Written by Amy Haagsma; copy edited by Meagan Kus
Review of seminar Building a Successful Editing Business with Peter Moskos (offered by EAC-BC on January 24, 2015).
I was excited to see the topic for EAC-BC’s January seminar: Building a Successful Editing Business. The timing couldn’t be better—as a newish editor who is just venturing into freelancing, I really needed some advice in this area!
The seminar was led by Peter Moskos, a fixture within EAC and a member for 26 years. Now retired, he previously co-founded the highly successful Gordon Writing Group and was the company’s managing partner from 1995 to 2004.
We kicked off the morning with an icebreaker game, aimed at getting people moving around the room and mingling.
Next, Peter gave us an extensive list of tips for starting out in business, including the following:
- Determining what equipment and software you will need for your business
- Predicting startup costs and managing an uneven volume of work
- Developing a portfolio of work samples
- Obtaining a business number and developing a system to manage your receipts
- Creating promotional materials, such as a website and business cards
- Finding and keeping in touch with clients
We also discussed the advantages and disadvantages of in-house and freelance work, and we looked at structuring our business as a sole proprietorship, a partnership, or a larger company.
Costing and quoting on work
The next topic we covered was costing and quoting on work.
Peter explained how to assess a document to determine the type and level of editing it needs, how to estimate the time needed for graphic elements, and how much time to include for revisions and project management.
We also completed a costing exercise in small groups. Each group looked at a different scenario using sample documents and arrived at a price for the overall project. We then compared our quotation with Peter’s and reported back to the group.
To close, Peter also touched on rush charges, defining a rush job as any project that would require you to work more than your regular number of hours per day or per week.
After lunch, we looked at getting work by responding to requests for proposals (RFPs).
Submitting a proposal can be a good way to introduce yourself to a prospective client and let them know of your interest in working with them. Writing proposals can be intimidating, but remember that everyone else is also intimidated, and putting in the effort can really pay off.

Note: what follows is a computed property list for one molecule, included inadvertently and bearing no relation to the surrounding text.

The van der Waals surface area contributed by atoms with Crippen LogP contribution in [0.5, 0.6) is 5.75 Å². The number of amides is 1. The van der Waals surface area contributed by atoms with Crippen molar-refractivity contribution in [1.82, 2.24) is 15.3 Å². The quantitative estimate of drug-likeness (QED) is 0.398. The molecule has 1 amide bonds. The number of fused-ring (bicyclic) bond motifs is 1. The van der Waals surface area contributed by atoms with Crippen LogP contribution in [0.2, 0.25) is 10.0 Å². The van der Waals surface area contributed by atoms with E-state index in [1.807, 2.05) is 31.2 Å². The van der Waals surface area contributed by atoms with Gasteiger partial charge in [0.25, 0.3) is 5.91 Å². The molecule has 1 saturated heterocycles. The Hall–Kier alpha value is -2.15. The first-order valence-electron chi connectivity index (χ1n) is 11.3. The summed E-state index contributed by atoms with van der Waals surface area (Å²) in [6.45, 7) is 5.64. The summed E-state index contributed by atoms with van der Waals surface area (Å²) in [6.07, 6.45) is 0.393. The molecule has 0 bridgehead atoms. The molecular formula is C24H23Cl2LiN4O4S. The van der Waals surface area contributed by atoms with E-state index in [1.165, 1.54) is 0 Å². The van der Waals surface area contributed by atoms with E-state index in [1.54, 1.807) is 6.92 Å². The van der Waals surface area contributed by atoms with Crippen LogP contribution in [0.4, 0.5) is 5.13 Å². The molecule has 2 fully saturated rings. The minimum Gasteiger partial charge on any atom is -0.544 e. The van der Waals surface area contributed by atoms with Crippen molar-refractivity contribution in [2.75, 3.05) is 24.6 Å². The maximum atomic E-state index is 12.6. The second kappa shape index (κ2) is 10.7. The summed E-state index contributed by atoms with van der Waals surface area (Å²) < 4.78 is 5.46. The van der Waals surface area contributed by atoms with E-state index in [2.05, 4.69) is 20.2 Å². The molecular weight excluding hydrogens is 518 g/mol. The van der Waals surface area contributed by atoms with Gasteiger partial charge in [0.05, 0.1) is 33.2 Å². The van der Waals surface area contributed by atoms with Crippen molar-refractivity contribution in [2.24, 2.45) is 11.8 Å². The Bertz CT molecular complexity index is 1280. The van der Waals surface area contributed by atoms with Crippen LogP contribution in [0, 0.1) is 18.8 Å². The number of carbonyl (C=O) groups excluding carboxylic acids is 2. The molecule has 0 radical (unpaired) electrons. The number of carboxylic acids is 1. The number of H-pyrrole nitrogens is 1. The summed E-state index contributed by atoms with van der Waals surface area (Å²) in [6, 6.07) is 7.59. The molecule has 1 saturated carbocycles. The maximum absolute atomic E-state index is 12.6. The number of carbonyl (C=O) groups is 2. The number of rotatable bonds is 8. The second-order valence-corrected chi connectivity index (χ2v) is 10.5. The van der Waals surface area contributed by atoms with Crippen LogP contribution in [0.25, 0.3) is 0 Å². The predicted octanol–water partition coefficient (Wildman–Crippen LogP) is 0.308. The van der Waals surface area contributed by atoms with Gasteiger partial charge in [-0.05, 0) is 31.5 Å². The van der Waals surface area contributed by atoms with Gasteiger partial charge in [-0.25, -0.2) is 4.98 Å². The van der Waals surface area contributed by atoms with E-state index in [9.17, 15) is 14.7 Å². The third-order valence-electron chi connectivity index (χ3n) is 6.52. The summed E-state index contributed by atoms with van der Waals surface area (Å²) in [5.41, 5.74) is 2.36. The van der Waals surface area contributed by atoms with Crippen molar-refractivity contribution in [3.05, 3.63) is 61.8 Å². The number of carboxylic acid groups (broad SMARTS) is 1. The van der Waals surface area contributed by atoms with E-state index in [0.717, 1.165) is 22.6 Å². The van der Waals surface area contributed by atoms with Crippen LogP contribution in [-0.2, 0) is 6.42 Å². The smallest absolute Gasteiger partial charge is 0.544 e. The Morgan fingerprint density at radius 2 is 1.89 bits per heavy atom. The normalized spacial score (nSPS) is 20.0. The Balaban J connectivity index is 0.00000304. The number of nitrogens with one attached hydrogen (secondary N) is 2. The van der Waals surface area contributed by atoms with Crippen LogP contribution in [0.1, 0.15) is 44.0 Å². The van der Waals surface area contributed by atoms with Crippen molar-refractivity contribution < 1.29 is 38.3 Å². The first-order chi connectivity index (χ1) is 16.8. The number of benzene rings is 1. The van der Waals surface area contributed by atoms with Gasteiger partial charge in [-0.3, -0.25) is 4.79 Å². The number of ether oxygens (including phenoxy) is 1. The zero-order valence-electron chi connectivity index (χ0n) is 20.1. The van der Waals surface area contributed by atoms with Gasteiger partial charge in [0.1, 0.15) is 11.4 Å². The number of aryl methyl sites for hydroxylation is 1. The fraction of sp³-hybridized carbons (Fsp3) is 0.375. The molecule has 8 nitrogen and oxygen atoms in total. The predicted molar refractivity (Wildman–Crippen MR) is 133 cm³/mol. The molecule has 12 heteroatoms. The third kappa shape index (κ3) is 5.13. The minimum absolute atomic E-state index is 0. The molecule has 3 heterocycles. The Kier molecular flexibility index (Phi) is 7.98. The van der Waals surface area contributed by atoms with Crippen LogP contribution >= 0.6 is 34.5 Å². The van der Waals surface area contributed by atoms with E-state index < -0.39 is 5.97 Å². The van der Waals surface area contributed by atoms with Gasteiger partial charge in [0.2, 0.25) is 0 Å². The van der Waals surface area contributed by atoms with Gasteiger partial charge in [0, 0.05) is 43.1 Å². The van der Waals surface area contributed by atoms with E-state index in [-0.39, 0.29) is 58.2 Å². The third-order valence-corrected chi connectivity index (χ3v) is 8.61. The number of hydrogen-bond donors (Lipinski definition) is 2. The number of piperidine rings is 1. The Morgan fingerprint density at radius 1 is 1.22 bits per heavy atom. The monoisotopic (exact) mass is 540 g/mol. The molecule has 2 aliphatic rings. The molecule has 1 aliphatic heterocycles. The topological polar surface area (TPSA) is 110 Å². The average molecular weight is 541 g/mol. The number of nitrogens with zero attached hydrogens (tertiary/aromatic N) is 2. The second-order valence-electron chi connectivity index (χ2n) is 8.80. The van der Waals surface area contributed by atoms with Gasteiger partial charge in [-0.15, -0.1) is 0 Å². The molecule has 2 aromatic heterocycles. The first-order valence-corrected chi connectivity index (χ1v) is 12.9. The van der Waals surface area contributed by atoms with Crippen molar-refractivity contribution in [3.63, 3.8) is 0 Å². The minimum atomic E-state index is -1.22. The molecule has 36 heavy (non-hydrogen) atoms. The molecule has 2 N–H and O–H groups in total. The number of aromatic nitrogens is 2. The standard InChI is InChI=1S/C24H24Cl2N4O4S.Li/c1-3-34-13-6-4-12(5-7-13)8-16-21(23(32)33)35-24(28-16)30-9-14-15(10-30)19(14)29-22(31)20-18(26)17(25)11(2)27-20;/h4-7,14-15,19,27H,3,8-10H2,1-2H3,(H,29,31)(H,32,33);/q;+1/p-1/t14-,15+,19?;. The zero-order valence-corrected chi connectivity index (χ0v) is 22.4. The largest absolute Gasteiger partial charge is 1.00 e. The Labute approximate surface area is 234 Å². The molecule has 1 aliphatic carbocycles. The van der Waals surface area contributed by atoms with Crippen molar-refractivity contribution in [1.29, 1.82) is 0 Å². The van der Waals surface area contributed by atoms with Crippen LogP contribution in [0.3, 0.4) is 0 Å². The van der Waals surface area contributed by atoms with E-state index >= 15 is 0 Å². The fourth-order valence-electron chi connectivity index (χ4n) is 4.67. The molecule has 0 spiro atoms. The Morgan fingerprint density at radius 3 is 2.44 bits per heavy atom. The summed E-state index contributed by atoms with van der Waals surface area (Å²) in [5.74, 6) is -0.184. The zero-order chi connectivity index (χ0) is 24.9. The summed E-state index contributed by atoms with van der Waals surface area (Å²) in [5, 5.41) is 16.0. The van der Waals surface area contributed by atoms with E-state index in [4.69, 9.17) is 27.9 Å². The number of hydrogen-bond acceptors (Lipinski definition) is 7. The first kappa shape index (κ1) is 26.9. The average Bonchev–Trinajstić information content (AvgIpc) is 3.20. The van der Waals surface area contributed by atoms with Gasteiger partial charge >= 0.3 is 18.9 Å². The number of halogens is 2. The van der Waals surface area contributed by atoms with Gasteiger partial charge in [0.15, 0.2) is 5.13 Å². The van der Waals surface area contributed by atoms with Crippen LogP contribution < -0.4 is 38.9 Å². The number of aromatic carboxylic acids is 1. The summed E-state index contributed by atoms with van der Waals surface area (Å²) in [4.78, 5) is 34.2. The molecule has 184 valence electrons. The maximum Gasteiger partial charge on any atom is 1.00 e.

Peter did caution us that it’s rare to win the first proposal you submit. But, if you submit a really good proposal, the client will remember you, which can lead to work in the future.
Before the seminar, Peter distributed a sample RFP along with a true/false quiz. This was a good way to introduce us to RFPs, teach us how to read them critically, and demonstrate the kinds of things to look for.
During the seminar, we discussed the typical sections in an RFP and how to respond to each. Essentially, your proposal should follow the RFP section by section, describing your qualifications and how you will do the work required. We also looked at two sample proposals.
This seminar was a must for anyone starting an editing business and for those looking to expand or advance their existing business.
In addition to learning a lot, I also had a very enjoyable day. Peter broke up the topics with a few short games, complete with prizes (Ferrero Rocher chocolates!). The room was set up with a number of round tables, and many activities incorporated group work and discussion. I came away not only with new information but also with new friends.
Amy Haagsma is a communications professional and a graduate of SFU’s Editing Certificate program.
Meagan Kus is a freelance copy editor and proofreader with an 18-year background in arts administration.
Image by Shutterstock.